For less expensive, tougher meat cuts, various meat tenderizing methods can be utilized that will make the meat more tender. Tenderizing meat can be as simple as shaking on a dry powder, or as involved as running the meat through a motor-driven pair of stainless steel blade covered rollers. There are three basic methods of tenderizing meat.
The plant enzyme papain is commonly used to tenderize meat. It's an ingredient in the commercial meat tenderizer "Accent©". Papain is refined from sap taken from the stem of papaya fruit. The enzyme breaks down the structure of the meat, thereby making it more tender. The problem with papain based tenderizers is that it works only on the surface of the meat. And if left on too long, it can create an undesirable texture.
There are many types of mallets and handheld devices that can be used to tenderize meats. They have a flat surface that contacts the meat, pressing and flattening it, which breaks some of the muscle fibers and connective tissue, tenderizing the meat. Another benefit of this type is that the meat can be manipulated into an even thickness, which promotes even cooking.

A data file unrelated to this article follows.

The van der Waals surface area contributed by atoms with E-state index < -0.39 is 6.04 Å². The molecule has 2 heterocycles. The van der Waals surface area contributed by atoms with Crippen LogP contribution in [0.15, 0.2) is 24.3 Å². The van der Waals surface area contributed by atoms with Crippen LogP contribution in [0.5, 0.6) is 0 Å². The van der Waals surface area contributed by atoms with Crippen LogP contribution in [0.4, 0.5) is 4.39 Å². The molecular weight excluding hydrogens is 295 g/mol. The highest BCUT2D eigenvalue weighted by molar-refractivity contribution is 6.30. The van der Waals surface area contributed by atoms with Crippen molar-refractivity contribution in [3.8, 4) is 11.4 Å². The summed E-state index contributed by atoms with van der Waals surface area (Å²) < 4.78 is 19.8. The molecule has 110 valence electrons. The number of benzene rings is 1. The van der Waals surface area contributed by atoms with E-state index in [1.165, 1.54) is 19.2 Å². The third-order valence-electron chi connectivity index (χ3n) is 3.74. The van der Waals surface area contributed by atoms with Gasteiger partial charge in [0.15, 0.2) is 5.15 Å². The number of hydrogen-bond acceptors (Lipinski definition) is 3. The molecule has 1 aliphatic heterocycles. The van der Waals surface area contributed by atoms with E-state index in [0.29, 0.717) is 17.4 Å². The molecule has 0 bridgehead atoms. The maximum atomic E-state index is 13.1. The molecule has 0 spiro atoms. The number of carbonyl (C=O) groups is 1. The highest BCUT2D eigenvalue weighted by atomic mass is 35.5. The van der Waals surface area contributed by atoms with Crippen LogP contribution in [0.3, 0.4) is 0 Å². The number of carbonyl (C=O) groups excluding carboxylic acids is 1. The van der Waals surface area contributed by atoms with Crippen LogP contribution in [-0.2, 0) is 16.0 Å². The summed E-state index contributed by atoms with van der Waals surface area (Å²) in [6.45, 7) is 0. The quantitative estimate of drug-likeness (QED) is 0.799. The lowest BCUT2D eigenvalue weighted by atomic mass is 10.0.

Some tenderizers for cubing meat are hand held, spring loaded devices that make several cuts each time they are depressed onto the meat surface. There are also blade covered rollers, both hand driven and motor powered, that will chop that meat into tender submission. When you see cube steaks at the supermarket, that's what we're talking about. The meat is covered with many cuts, but still retains its shape.
My favorite of the meat tenderizing methods is the handheld mallet. That pound of steel does a good job with all but the toughest cuts of meat.